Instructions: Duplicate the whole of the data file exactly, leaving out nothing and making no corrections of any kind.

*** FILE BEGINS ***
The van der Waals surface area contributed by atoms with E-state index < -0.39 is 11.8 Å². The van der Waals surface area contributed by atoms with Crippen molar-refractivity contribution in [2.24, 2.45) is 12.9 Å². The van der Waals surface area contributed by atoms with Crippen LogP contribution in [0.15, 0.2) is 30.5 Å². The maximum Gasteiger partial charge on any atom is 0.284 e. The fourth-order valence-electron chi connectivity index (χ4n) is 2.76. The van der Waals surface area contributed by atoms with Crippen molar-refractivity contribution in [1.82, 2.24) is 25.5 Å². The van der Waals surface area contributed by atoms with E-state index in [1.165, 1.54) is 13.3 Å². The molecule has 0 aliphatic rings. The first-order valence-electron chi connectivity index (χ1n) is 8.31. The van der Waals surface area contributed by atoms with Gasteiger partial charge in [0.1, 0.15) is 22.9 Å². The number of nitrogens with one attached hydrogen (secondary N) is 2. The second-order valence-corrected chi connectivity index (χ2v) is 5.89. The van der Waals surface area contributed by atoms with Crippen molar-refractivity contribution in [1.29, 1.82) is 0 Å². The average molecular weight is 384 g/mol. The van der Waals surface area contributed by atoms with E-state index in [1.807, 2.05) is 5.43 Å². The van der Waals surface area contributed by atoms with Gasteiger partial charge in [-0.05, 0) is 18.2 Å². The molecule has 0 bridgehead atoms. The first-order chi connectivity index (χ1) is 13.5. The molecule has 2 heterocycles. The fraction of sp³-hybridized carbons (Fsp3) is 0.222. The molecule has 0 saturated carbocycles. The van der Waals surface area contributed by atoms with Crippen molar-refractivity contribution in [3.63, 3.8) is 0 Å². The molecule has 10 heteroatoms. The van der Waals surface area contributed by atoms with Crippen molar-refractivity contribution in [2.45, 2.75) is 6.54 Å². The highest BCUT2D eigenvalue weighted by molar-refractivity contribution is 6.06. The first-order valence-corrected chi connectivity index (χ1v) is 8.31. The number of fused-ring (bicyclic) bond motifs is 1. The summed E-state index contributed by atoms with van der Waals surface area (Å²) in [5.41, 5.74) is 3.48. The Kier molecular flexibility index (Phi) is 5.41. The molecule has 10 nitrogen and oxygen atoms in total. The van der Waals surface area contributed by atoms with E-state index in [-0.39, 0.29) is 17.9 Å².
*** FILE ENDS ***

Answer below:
The van der Waals surface area contributed by atoms with E-state index < -0.39 is 11.8 Å². The van der Waals surface area contributed by atoms with Crippen molar-refractivity contribution in [2.24, 2.45) is 12.9 Å². The van der Waals surface area contributed by atoms with Crippen LogP contribution in [0.15, 0.2) is 30.5 Å². The maximum Gasteiger partial charge on any atom is 0.284 e. The fourth-order valence-electron chi connectivity index (χ4n) is 2.76. The van der Waals surface area contributed by atoms with Crippen molar-refractivity contribution in [1.82, 2.24) is 25.5 Å². The van der Waals surface area contributed by atoms with E-state index in [1.165, 1.54) is 13.3 Å². The molecule has 0 aliphatic rings. The first-order valence-electron chi connectivity index (χ1n) is 8.31. The van der Waals surface area contributed by atoms with Gasteiger partial charge in [0.1, 0.15) is 22.9 Å². The number of nitrogens with one attached hydrogen (secondary N) is 2. The second-order valence-corrected chi connectivity index (χ2v) is 5.89. The van der Waals surface area contributed by atoms with Crippen molar-refractivity contribution in [1.29, 1.82) is 0 Å². The average molecular weight is 384 g/mol. The van der Waals surface area contributed by atoms with E-state index in [1.807, 2.05) is 5.43 Å². The van der Waals surface area contributed by atoms with Gasteiger partial charge in [-0.05, 0) is 18.2 Å². The molecule has 0 bridgehead atoms. The first-order chi connectivity index (χ1) is 13.5. The molecule has 2 heterocycles. The fraction of sp³-hybridized carbons (Fsp3) is 0.222. The molecule has 0 saturated carbocycles. The van der Waals surface area contributed by atoms with Crippen molar-refractivity contribution in [3.63, 3.8) is 0 Å². The molecule has 10 heteroatoms. The van der Waals surface area contributed by atoms with Crippen molar-refractivity contribution in [2.45, 2.75) is 6.54 Å². The highest BCUT2D eigenvalue weighted by molar-refractivity contribution is 6.06. The first-order valence-corrected chi connectivity index (χ1v) is 8.31. The number of fused-ring (bicyclic) bond motifs is 1. The summed E-state index contributed by atoms with van der Waals surface area (Å²) in [5.41, 5.74) is 3.48. The Kier molecular flexibility index (Phi) is 5.41. The molecule has 10 nitrogen and oxygen atoms in total. The van der Waals surface area contributed by atoms with E-state index in [-0.39, 0.29) is 17.9 Å².